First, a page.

Ray Barron, the legendary wrestling coach, passed away early Monday morning. He was 70.
Barron was a wrestling coach for 50 years, the majority of which was spent at Heritage for 34 years. He spent the past five seasons at Columbine, and also coached at Fort Lupton.
His historic career saw his teams post a record of 495-181-6 in dual meets. Barron guided more than 50 wrestlers to place at the state tournament.
He is a member of the National Wrestling Hall of Fame, the National High School Coaches Association Hall of Fame, and the Colorado High School Coaches Association Hall of Fame.
Barron didn't limit himself to wrestling. He was an assistant football and track coach at Heritage during his time there, and in recent seasons, he did the same at Columbine.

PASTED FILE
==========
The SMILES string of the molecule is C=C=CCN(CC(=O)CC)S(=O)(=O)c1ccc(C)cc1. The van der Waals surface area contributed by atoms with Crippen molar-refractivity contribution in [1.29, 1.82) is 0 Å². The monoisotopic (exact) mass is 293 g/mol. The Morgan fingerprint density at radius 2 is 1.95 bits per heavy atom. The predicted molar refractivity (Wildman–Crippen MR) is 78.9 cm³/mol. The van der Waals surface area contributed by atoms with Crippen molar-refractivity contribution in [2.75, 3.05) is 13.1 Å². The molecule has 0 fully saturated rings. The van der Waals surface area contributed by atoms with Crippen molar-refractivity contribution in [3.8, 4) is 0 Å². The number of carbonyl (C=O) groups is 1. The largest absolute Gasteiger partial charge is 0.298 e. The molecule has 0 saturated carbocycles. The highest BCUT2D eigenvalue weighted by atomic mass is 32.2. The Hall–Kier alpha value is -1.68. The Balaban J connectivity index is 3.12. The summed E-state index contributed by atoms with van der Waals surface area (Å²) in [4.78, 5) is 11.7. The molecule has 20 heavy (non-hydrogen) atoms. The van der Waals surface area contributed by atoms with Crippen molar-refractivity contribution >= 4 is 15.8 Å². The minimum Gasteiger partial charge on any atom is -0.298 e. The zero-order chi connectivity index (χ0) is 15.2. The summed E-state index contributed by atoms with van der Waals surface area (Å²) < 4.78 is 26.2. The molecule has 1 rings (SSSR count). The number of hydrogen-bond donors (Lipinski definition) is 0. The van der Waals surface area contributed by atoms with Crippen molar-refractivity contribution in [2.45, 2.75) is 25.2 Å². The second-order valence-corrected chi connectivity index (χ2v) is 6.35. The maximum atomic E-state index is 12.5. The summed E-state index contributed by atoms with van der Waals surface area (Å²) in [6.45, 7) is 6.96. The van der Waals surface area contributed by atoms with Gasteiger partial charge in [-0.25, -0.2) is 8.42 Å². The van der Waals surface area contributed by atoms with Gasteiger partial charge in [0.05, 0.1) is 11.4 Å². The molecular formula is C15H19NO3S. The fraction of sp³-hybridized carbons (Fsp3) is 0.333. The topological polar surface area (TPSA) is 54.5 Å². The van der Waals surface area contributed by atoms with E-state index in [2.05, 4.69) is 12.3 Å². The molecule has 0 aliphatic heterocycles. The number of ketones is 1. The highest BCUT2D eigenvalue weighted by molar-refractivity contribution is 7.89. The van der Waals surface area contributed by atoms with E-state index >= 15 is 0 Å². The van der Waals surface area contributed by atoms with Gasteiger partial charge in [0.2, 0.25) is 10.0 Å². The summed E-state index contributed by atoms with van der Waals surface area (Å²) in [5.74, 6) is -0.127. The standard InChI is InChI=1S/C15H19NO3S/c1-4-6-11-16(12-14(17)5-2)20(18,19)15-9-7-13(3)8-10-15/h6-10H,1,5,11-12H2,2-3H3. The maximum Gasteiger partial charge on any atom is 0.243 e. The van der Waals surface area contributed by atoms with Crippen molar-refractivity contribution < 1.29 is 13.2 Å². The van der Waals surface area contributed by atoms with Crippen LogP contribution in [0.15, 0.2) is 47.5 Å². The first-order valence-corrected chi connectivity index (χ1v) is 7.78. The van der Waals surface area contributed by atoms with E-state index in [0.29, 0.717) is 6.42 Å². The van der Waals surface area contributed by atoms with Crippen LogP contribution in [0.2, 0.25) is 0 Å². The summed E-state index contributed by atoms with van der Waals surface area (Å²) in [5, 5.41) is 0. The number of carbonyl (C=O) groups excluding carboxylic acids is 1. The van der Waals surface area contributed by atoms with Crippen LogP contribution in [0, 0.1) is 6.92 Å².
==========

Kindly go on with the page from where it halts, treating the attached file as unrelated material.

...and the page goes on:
Barron grew up in Colorado, and was a former three-sport athlete at Hinkley. Professionally, he was a history teacher at Fort Lupton, in Worland (Wyo.) — where he also coached — and Heritage.
Barron was diagnosed with terminal brain cancer earlier this year, and the 2020 state wrestling tournament saw wrestlers, coaches, referees and officials greet the coach with plenty of handshakes, hugs and well-wishes.
"It's nice. It's real nice," he said of the support in February.
After the 2020 tournament, Barron was named the 5A wrestling coach of the year.
But Barron's impact extended beyond awards, wins and state championships. His legacy lies in the lessons he taught as a coach, and the empathy, compassion and respect he showed others.
"My heart was sad when I heard the news, but also inspired by the grit and determination coach modeled in fighting until the end," said CHSAA commissioner Rhonda Blanford-Green. "He motivated 'old school' and impacted so many by just being him."